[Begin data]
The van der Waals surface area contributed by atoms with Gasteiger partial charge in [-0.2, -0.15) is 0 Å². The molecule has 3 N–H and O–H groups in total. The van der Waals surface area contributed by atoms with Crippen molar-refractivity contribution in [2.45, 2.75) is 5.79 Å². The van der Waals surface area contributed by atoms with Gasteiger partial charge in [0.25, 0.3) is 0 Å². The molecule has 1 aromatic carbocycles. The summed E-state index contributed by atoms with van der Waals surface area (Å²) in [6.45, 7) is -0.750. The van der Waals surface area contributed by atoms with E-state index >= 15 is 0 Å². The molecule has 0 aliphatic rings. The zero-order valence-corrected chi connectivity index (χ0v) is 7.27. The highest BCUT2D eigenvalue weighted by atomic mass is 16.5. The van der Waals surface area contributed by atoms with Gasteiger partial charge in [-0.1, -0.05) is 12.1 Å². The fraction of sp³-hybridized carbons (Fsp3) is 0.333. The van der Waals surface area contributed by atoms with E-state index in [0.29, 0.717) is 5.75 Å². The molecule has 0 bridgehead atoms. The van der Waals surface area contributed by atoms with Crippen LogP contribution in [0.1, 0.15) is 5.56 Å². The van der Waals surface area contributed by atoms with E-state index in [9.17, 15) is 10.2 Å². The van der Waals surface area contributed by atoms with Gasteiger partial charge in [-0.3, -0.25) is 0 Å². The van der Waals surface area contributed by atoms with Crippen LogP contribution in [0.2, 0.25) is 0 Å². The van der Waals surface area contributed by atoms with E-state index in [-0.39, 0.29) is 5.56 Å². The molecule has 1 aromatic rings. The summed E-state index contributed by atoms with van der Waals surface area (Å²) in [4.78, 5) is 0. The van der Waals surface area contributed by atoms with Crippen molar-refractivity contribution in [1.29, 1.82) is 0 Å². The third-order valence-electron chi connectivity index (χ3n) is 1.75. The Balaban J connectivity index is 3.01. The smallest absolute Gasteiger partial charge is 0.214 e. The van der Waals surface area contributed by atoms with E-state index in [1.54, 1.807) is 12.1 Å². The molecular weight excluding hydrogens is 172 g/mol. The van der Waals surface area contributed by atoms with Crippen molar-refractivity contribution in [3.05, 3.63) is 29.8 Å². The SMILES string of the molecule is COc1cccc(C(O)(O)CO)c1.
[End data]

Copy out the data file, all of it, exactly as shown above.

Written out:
The van der Waals surface area contributed by atoms with Gasteiger partial charge in [-0.2, -0.15) is 0 Å². The molecule has 3 N–H and O–H groups in total. The van der Waals surface area contributed by atoms with Crippen molar-refractivity contribution in [2.45, 2.75) is 5.79 Å². The van der Waals surface area contributed by atoms with Gasteiger partial charge in [0.25, 0.3) is 0 Å². The molecule has 1 aromatic carbocycles. The summed E-state index contributed by atoms with van der Waals surface area (Å²) in [6.45, 7) is -0.750. The van der Waals surface area contributed by atoms with E-state index >= 15 is 0 Å². The molecule has 0 aliphatic rings. The zero-order valence-corrected chi connectivity index (χ0v) is 7.27. The highest BCUT2D eigenvalue weighted by atomic mass is 16.5. The van der Waals surface area contributed by atoms with Gasteiger partial charge in [-0.1, -0.05) is 12.1 Å². The fraction of sp³-hybridized carbons (Fsp3) is 0.333. The van der Waals surface area contributed by atoms with E-state index in [0.29, 0.717) is 5.75 Å². The molecule has 0 bridgehead atoms. The van der Waals surface area contributed by atoms with Crippen LogP contribution in [0.1, 0.15) is 5.56 Å². The van der Waals surface area contributed by atoms with E-state index in [9.17, 15) is 10.2 Å². The van der Waals surface area contributed by atoms with Gasteiger partial charge in [-0.3, -0.25) is 0 Å². The van der Waals surface area contributed by atoms with Crippen LogP contribution in [0.2, 0.25) is 0 Å². The van der Waals surface area contributed by atoms with E-state index in [-0.39, 0.29) is 5.56 Å². The molecule has 1 aromatic rings. The summed E-state index contributed by atoms with van der Waals surface area (Å²) in [4.78, 5) is 0. The van der Waals surface area contributed by atoms with Crippen molar-refractivity contribution in [1.29, 1.82) is 0 Å². The third-order valence-electron chi connectivity index (χ3n) is 1.75. The Balaban J connectivity index is 3.01. The smallest absolute Gasteiger partial charge is 0.214 e. The van der Waals surface area contributed by atoms with E-state index in [1.54, 1.807) is 12.1 Å². The molecular weight excluding hydrogens is 172 g/mol. The van der Waals surface area contributed by atoms with Crippen molar-refractivity contribution in [3.05, 3.63) is 29.8 Å². The SMILES string of the molecule is COc1cccc(C(O)(O)CO)c1.